“I am continuing to go forward on getting co-sponsors,” Sen. Lindsey GrahamLindsey Olin GrahamGraham says Trump should be allowed to undo DACA order The Hill's 12:30 Report: Dems, GOP dig in for public impeachment hearings The Hill's Morning Report - Witness transcripts plow ground for public impeachment testimony MORE (R-S.C.), a Trump ally who has broken with the president over the issue, told reporters after the cease-fire agreement. 

Asked how confident he was that the five-day cease-fire would become permanent, he added with a laugh: “It’s the Mideast for God’s sake.” 

Graham introduced sanctions legislation with Sen. Chris Van HollenChristopher (Chris) Van HollenOn The Money: Retirement savings bill blocked in Senate after fight over amendments | Stopgap bill may set up December spending fight | Hardwood industry pleads for relief from Trump trade war GAO reviewing Trump hold on Ukraine military aid Democrats unveil proposal for 'millionaires surtax' MORE (D-Md.) that would target Turkey’s military, energy sector and key banks. It also restricts the ability for top Turkish officials to travel to the United States and targets their assets within U.S. jurisdiction. 

But Graham’s bill has attracted high-profile opposition, including from Sens. Jim RischJames (Jim) Elroy RischHillicon Valley: Schumer questions Army over use of TikTok | Federal court rules against random searches of travelers' phones | Groups push for election security funds in stopgap bill | Facebook's new payment feature | Disney+ launch hit by glitches Key Republican senator points to Chinese IP theft as holding up trade deal Overnight Defense: Protests at Trump's NYC Veterans Day speech | House Dems release Pentagon official's deposition transcript | Lawmakers ask Trump to rescind Erdogan invite MORE (R-Idaho) and James InhofeJames (Jim) Mountain InhofeEleven GOP senators sign open letter backing Sessions's comeback bid Overnight Defense: Pentagon says Syrian oil revenue going to Kurdish forces | GOP chair accuses Dems of using Space Force as leverage in wall fight | Dems drop plans to seek Bolton testimony GOP senator: House Democrats using Space Force as leverage in border wall fight MORE (R-Okla.), the chairman of the Foreign Relations and Armed Services committees.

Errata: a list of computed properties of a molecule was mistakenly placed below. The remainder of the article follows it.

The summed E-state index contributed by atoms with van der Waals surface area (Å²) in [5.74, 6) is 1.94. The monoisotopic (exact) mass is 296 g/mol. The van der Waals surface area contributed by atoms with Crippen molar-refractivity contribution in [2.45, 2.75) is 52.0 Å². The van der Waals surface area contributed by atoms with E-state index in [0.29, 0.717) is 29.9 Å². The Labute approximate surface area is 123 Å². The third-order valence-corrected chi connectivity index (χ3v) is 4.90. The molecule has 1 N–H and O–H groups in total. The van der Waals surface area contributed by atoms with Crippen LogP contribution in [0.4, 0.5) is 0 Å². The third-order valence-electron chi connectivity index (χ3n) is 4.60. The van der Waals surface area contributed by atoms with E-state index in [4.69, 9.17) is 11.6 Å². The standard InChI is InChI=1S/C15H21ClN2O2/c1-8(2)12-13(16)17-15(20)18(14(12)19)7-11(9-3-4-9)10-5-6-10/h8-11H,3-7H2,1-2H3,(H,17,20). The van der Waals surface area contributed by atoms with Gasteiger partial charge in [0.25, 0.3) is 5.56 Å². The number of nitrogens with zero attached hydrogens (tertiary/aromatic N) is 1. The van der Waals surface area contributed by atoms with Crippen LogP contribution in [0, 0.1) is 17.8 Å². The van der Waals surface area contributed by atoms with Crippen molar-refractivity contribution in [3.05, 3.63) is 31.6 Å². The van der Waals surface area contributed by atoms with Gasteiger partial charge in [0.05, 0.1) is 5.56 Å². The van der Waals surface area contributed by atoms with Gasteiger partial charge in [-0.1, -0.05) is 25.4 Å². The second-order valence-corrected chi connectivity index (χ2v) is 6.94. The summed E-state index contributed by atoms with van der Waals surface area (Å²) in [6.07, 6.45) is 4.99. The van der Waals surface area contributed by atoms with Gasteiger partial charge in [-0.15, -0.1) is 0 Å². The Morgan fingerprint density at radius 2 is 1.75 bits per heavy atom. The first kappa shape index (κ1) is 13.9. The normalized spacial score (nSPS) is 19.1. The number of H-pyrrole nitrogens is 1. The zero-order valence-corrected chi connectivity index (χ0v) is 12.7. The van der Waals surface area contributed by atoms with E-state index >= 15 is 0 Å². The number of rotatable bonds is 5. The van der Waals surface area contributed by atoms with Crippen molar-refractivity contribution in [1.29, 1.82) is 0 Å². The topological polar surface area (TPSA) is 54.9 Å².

ADVERTISEMENT

Risch has introduced his own bill with Sen. Robert MenendezRobert (Bob) MenendezTrump encounters GOP resistance to investigating Hunter Biden Fairness, tradition, and the Constitution demand the 'whistleblower' step forward Isolationism creeps back over America, as the president looks out for himself MORE (D-N.J.), the top Democrat on the Foreign Relations Committee. It would restrict arms sales to Turkey, sanction Turkish officials and authorize humanitarian assistance for Syrian civilians. 

“We have our own bill. This is a bipartisan bill. We have talked to many, many people who are interested in this, not the least of which is the administration. This is a bill that actually has a very significant possibility of becoming law,” Risch said.